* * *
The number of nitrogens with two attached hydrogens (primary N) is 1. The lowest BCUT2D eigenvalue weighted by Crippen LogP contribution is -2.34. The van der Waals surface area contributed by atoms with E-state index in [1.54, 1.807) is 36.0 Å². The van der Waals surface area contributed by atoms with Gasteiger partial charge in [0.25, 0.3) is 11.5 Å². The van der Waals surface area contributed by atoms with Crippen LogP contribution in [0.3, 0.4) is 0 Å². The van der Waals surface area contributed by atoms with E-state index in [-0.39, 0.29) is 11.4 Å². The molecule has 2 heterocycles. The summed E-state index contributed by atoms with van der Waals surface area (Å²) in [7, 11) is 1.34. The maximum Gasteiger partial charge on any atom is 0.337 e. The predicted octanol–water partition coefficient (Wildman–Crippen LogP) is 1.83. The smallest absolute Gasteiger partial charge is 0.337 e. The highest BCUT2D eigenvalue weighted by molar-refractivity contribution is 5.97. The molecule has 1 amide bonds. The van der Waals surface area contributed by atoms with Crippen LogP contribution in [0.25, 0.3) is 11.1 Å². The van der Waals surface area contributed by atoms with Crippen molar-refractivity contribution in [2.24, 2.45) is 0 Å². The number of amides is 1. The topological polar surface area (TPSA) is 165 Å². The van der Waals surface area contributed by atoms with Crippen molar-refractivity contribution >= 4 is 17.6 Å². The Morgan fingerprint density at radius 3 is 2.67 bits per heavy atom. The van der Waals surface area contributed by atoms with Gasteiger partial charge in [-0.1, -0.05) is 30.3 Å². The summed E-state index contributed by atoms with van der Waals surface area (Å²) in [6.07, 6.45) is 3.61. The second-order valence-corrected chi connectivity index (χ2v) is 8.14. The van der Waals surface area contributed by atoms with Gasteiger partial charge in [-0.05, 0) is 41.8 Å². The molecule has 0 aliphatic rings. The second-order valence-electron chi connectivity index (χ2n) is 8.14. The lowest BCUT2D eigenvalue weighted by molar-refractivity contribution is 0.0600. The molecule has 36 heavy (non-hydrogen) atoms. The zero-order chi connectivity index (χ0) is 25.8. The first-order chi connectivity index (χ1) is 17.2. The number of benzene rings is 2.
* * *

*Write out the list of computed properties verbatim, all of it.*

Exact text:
The number of nitrogens with two attached hydrogens (primary N) is 1. The lowest BCUT2D eigenvalue weighted by Crippen LogP contribution is -2.34. The van der Waals surface area contributed by atoms with E-state index in [1.54, 1.807) is 36.0 Å². The van der Waals surface area contributed by atoms with Gasteiger partial charge in [0.25, 0.3) is 11.5 Å². The van der Waals surface area contributed by atoms with Crippen LogP contribution in [0.3, 0.4) is 0 Å². The van der Waals surface area contributed by atoms with E-state index in [-0.39, 0.29) is 11.4 Å². The molecule has 2 heterocycles. The summed E-state index contributed by atoms with van der Waals surface area (Å²) in [7, 11) is 1.34. The maximum Gasteiger partial charge on any atom is 0.337 e. The predicted octanol–water partition coefficient (Wildman–Crippen LogP) is 1.83. The smallest absolute Gasteiger partial charge is 0.337 e. The highest BCUT2D eigenvalue weighted by molar-refractivity contribution is 5.97. The molecule has 1 amide bonds. The van der Waals surface area contributed by atoms with Crippen LogP contribution in [0.25, 0.3) is 11.1 Å². The van der Waals surface area contributed by atoms with Crippen molar-refractivity contribution in [2.24, 2.45) is 0 Å². The number of amides is 1. The topological polar surface area (TPSA) is 165 Å². The van der Waals surface area contributed by atoms with Crippen molar-refractivity contribution >= 4 is 17.6 Å². The Morgan fingerprint density at radius 3 is 2.67 bits per heavy atom. The van der Waals surface area contributed by atoms with Gasteiger partial charge in [-0.1, -0.05) is 30.3 Å². The summed E-state index contributed by atoms with van der Waals surface area (Å²) in [6.07, 6.45) is 3.61. The second-order valence-corrected chi connectivity index (χ2v) is 8.14. The van der Waals surface area contributed by atoms with Gasteiger partial charge in [-0.05, 0) is 41.8 Å². The molecule has 0 aliphatic rings. The second-order valence-electron chi connectivity index (χ2n) is 8.14. The lowest BCUT2D eigenvalue weighted by molar-refractivity contribution is 0.0600. The molecule has 36 heavy (non-hydrogen) atoms. The zero-order chi connectivity index (χ0) is 25.8. The first-order chi connectivity index (χ1) is 17.2. The number of benzene rings is 2.